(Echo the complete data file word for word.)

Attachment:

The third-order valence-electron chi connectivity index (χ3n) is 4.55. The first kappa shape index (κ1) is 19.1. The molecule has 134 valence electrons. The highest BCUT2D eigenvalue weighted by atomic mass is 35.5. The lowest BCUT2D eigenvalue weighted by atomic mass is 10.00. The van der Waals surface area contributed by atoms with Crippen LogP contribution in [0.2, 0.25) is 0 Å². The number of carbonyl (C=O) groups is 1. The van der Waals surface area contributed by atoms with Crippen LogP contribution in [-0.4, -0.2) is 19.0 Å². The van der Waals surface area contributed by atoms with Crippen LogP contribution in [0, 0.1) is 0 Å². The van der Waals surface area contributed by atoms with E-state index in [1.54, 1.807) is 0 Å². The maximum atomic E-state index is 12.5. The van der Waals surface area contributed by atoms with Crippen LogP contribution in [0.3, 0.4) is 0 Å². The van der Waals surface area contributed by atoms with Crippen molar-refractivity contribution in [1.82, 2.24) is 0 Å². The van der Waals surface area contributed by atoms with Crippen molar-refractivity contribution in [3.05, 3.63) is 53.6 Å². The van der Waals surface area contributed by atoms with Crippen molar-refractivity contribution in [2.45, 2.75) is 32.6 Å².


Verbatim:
The third-order valence-electron chi connectivity index (χ3n) is 4.55. The first kappa shape index (κ1) is 19.1. The molecule has 134 valence electrons. The highest BCUT2D eigenvalue weighted by atomic mass is 35.5. The lowest BCUT2D eigenvalue weighted by atomic mass is 10.00. The van der Waals surface area contributed by atoms with Crippen LogP contribution in [0.2, 0.25) is 0 Å². The number of carbonyl (C=O) groups is 1. The van der Waals surface area contributed by atoms with Crippen LogP contribution in [-0.4, -0.2) is 19.0 Å². The van der Waals surface area contributed by atoms with Crippen LogP contribution in [0, 0.1) is 0 Å². The van der Waals surface area contributed by atoms with E-state index in [1.54, 1.807) is 0 Å². The maximum atomic E-state index is 12.5. The van der Waals surface area contributed by atoms with Crippen LogP contribution in [0.3, 0.4) is 0 Å². The van der Waals surface area contributed by atoms with Crippen molar-refractivity contribution in [1.82, 2.24) is 0 Å². The van der Waals surface area contributed by atoms with Crippen molar-refractivity contribution in [3.05, 3.63) is 53.6 Å². The van der Waals surface area contributed by atoms with Crippen molar-refractivity contribution in [2.45, 2.75) is 32.6 Å².